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4R100 Transmission Spotlight

4R100 Transmission Spotlight

The Ford E4OD and 4R100 four-speed automatic transmissions were basically the same exact transmission, just with different names. The Ford E4OD transmission was updated in 1998 to the newer 4R100. Both the E4OD and 4R100 were electronically controlled transmissions, replacing the C6’s hydraulic-controlled system. To follow Ford’s new naming schemes for its other transmissions, Ford eventually renamed the E4OD as the 4R100 and the release of Ford’s Super Duty in 1999 kick-started an explosion of aftermarket performance parts for the revamped 7.3L Power Stroke. The 4R100 automatic transmission was mostly similar to the earlier E40D, but with some key changes to internal components in order to increase its durability when installing behind the popular Power Stroke Diesel Engine. In 1999, the 4R100 was fitted with a PTO for auxiliary equipment attached to heavy-duty trucks.

The 4R100 also matched Ford’s big 7.3-liter Power Stroke diesel engines from 1999 through 2003. The 4R100 reflected Ford’s new identification system for its transmission lineup, but it also solved some problems associated with the older E4OD. While the E4OD transmission problems were not decidedly major or even widespread, Ford developed the newer 4R100 with specific plans to resolve these issues. Even the 4R100 had its own problems, failing to maintain the increased torque output of the bigger engines available at the time. Aftermarket 4R100 modifications seemed to solve the issue by raising its torque capacity to over 1,000 foot-pounds. Among the aftermarket modifications were a high-performance shift-kit and power valve, along with a heavy-duty clutch. In 2004, when the 6-liter Power Stroke engine eventually replaced the 7.3-liter version, the Ford 4R100 transmission disappeared with it.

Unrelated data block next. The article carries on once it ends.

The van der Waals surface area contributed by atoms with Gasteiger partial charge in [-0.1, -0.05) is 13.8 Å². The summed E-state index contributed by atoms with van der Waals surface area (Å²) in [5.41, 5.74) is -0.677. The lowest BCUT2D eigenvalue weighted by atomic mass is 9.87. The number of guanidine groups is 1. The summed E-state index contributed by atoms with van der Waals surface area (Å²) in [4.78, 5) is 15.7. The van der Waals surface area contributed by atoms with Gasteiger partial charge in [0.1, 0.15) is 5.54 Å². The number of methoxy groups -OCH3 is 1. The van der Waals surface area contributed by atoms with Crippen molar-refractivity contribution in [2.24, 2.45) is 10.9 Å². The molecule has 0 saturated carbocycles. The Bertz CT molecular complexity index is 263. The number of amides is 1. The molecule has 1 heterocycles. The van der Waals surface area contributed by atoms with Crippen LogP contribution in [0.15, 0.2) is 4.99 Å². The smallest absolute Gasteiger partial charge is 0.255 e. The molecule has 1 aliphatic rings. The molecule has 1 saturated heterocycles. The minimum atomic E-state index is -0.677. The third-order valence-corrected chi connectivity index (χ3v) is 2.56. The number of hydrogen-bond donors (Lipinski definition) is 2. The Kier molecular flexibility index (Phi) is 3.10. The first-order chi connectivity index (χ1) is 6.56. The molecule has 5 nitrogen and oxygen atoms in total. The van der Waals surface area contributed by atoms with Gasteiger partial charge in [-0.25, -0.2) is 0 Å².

Ford reserved the 4R100 transmission for performance trucks and heavy-duty sport utility vehicles. The E4OD and 4R100 were huge transmissions at 27.25 inches long and not easily applicable to non-Ford trucks and vans. Shoehorning the transmission into another vehicle requires extensive modifications. They decided to match the transmission with engines in:

  • the 1999 to 2004 Ford SVT Lightning high-performance truck,
  • the 2002 to 2003 Ford F-150 Harley Davidson Special Edition,
  • the 1999 to 2003 Ford F-250 and larger Super Duty trucks,
  • the 1999 to 2003 Ford Expedition SUV equipped with the 5.4-liter V-8,
  • the 2000 to 2003 Ford Excursion, and
  • the 1999 to 2004 Ford E-Series vans.

The gear ratios for the E4OD and 4R100 transmissions were identical, with the 4R100 having a step 2.71 first gear that’s great for trucks towing a heavy load. The overdrive gear ratio is 0.71, which can help improve the fuel efficiency of this large diesel motor. The second gear ratio is 1.54, with the third gear ratio being a straight 1:1 ratio.

The 4R100 is a computer controlled transmission, which gives the truck owner the option of using a handheld controller to modify the characteristics of the transmission. The firmness of the shifts, line pressure, and RPM at which the transmission shifts is all adjustable with a handheld tuner. The transmission can even be reprogrammed to compensate for larger diameter tires.